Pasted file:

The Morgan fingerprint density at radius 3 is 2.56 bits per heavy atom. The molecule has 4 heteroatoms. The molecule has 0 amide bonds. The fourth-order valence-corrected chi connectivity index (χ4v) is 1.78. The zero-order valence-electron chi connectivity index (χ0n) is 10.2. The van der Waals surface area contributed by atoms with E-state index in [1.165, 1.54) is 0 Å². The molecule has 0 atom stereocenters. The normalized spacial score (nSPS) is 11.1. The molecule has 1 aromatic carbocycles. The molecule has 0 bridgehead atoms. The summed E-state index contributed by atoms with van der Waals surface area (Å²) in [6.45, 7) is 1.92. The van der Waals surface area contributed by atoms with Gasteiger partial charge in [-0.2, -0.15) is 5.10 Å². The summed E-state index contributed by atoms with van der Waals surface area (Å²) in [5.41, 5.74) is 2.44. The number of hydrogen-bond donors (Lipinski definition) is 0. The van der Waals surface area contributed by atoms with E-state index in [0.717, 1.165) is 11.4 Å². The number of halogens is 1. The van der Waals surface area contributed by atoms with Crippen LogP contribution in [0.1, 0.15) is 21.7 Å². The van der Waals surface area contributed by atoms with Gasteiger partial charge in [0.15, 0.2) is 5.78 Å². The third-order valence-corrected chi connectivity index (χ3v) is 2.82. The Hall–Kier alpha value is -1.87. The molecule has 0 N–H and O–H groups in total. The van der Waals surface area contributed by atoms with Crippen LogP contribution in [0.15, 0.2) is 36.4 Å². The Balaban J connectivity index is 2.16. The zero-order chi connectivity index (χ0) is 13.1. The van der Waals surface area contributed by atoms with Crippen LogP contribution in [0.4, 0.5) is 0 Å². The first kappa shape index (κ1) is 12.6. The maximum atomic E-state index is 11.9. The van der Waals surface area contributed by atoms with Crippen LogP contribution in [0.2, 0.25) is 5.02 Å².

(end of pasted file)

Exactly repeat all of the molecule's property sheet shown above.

The Morgan fingerprint density at radius 3 is 2.56 bits per heavy atom. The molecule has 4 heteroatoms. The molecule has 0 amide bonds. The fourth-order valence-corrected chi connectivity index (χ4v) is 1.78. The zero-order valence-electron chi connectivity index (χ0n) is 10.2. The van der Waals surface area contributed by atoms with E-state index in [1.165, 1.54) is 0 Å². The molecule has 0 atom stereocenters. The normalized spacial score (nSPS) is 11.1. The molecule has 1 aromatic carbocycles. The molecule has 0 bridgehead atoms. The summed E-state index contributed by atoms with van der Waals surface area (Å²) in [6.45, 7) is 1.92. The van der Waals surface area contributed by atoms with Gasteiger partial charge in [-0.2, -0.15) is 5.10 Å². The summed E-state index contributed by atoms with van der Waals surface area (Å²) in [5.41, 5.74) is 2.44. The number of hydrogen-bond donors (Lipinski definition) is 0. The van der Waals surface area contributed by atoms with E-state index in [0.717, 1.165) is 11.4 Å². The number of halogens is 1. The van der Waals surface area contributed by atoms with Crippen LogP contribution in [0.1, 0.15) is 21.7 Å². The van der Waals surface area contributed by atoms with Gasteiger partial charge in [0.15, 0.2) is 5.78 Å². The third-order valence-corrected chi connectivity index (χ3v) is 2.82. The Hall–Kier alpha value is -1.87. The molecule has 0 N–H and O–H groups in total. The van der Waals surface area contributed by atoms with Crippen LogP contribution in [0.15, 0.2) is 36.4 Å². The Balaban J connectivity index is 2.16. The zero-order chi connectivity index (χ0) is 13.1. The van der Waals surface area contributed by atoms with Crippen LogP contribution in [0.4, 0.5) is 0 Å². The first kappa shape index (κ1) is 12.6. The maximum atomic E-state index is 11.9. The van der Waals surface area contributed by atoms with Crippen LogP contribution in [0.2, 0.25) is 5.02 Å².